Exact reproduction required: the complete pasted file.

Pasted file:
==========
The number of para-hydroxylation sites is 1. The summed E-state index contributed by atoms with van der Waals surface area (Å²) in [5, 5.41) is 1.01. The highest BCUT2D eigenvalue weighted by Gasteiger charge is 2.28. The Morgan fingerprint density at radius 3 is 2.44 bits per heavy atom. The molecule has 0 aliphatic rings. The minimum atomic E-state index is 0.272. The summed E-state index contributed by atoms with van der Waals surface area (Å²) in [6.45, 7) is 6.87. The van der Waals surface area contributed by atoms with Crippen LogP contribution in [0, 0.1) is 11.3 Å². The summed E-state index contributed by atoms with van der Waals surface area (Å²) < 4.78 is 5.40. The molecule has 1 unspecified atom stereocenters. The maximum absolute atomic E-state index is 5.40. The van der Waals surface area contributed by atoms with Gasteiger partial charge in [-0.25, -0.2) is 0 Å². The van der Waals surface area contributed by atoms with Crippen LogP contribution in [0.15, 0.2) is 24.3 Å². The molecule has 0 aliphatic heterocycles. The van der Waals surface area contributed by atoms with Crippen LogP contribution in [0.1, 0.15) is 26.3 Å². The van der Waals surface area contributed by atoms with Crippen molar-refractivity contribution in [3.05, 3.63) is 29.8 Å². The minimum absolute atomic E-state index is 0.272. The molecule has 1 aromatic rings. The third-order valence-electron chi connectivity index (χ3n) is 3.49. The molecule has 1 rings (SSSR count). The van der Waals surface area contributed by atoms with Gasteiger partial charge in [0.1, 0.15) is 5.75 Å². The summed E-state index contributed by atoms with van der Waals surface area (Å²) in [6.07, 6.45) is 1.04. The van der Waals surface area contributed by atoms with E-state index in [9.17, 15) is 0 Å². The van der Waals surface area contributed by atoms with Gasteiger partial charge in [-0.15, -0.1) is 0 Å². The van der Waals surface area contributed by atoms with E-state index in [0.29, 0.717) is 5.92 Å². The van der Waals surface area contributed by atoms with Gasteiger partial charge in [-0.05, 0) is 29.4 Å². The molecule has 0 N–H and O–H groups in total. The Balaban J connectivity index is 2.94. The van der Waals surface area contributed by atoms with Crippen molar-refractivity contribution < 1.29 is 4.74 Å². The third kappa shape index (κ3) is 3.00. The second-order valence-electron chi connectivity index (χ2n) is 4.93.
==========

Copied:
The number of para-hydroxylation sites is 1. The summed E-state index contributed by atoms with van der Waals surface area (Å²) in [5, 5.41) is 1.01. The highest BCUT2D eigenvalue weighted by Gasteiger charge is 2.28. The Morgan fingerprint density at radius 3 is 2.44 bits per heavy atom. The molecule has 0 aliphatic rings. The minimum atomic E-state index is 0.272. The summed E-state index contributed by atoms with van der Waals surface area (Å²) in [6.45, 7) is 6.87. The van der Waals surface area contributed by atoms with Crippen LogP contribution in [0, 0.1) is 11.3 Å². The summed E-state index contributed by atoms with van der Waals surface area (Å²) < 4.78 is 5.40. The molecule has 1 unspecified atom stereocenters. The maximum absolute atomic E-state index is 5.40. The van der Waals surface area contributed by atoms with Gasteiger partial charge in [-0.25, -0.2) is 0 Å². The van der Waals surface area contributed by atoms with Crippen LogP contribution in [0.15, 0.2) is 24.3 Å². The molecule has 0 aliphatic heterocycles. The van der Waals surface area contributed by atoms with Crippen LogP contribution in [0.1, 0.15) is 26.3 Å². The van der Waals surface area contributed by atoms with Crippen molar-refractivity contribution in [3.05, 3.63) is 29.8 Å². The minimum absolute atomic E-state index is 0.272. The molecule has 1 aromatic rings. The third-order valence-electron chi connectivity index (χ3n) is 3.49. The molecule has 1 rings (SSSR count). The van der Waals surface area contributed by atoms with Gasteiger partial charge in [0.1, 0.15) is 5.75 Å². The summed E-state index contributed by atoms with van der Waals surface area (Å²) in [6.07, 6.45) is 1.04. The van der Waals surface area contributed by atoms with E-state index in [9.17, 15) is 0 Å². The van der Waals surface area contributed by atoms with Gasteiger partial charge in [-0.15, -0.1) is 0 Å². The van der Waals surface area contributed by atoms with E-state index in [0.29, 0.717) is 5.92 Å². The van der Waals surface area contributed by atoms with Gasteiger partial charge in [-0.05, 0) is 29.4 Å². The molecule has 0 N–H and O–H groups in total. The Balaban J connectivity index is 2.94. The van der Waals surface area contributed by atoms with Crippen molar-refractivity contribution < 1.29 is 4.74 Å². The third kappa shape index (κ3) is 3.00. The second-order valence-electron chi connectivity index (χ2n) is 4.93.